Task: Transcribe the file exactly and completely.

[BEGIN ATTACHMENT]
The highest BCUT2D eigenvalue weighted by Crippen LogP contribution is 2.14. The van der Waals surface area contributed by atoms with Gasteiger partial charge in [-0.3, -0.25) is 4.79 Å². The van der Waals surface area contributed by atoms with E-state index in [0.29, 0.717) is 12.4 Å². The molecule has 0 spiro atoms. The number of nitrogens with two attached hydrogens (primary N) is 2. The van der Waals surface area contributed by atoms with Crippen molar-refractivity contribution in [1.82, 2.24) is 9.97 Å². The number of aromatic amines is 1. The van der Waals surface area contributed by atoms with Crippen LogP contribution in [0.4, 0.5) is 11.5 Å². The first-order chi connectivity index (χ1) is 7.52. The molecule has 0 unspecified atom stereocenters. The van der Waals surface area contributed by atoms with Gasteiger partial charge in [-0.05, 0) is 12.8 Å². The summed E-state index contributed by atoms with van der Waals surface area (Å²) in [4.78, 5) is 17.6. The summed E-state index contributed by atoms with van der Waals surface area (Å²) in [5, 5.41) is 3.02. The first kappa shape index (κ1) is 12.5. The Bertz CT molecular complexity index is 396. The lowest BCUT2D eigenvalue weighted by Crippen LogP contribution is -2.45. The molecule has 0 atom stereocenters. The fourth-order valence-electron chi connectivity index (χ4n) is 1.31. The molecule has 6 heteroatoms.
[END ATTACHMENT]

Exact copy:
The highest BCUT2D eigenvalue weighted by Crippen LogP contribution is 2.14. The van der Waals surface area contributed by atoms with Gasteiger partial charge in [-0.3, -0.25) is 4.79 Å². The van der Waals surface area contributed by atoms with E-state index in [0.29, 0.717) is 12.4 Å². The molecule has 0 spiro atoms. The number of nitrogens with two attached hydrogens (primary N) is 2. The van der Waals surface area contributed by atoms with Crippen molar-refractivity contribution in [1.82, 2.24) is 9.97 Å². The number of aromatic amines is 1. The van der Waals surface area contributed by atoms with Crippen LogP contribution in [0.4, 0.5) is 11.5 Å². The first-order chi connectivity index (χ1) is 7.52. The molecule has 0 unspecified atom stereocenters. The van der Waals surface area contributed by atoms with Gasteiger partial charge in [-0.05, 0) is 12.8 Å². The summed E-state index contributed by atoms with van der Waals surface area (Å²) in [4.78, 5) is 17.6. The summed E-state index contributed by atoms with van der Waals surface area (Å²) in [5, 5.41) is 3.02. The first kappa shape index (κ1) is 12.5. The Bertz CT molecular complexity index is 396. The lowest BCUT2D eigenvalue weighted by Crippen LogP contribution is -2.45. The molecule has 0 atom stereocenters. The fourth-order valence-electron chi connectivity index (χ4n) is 1.31. The molecule has 6 heteroatoms.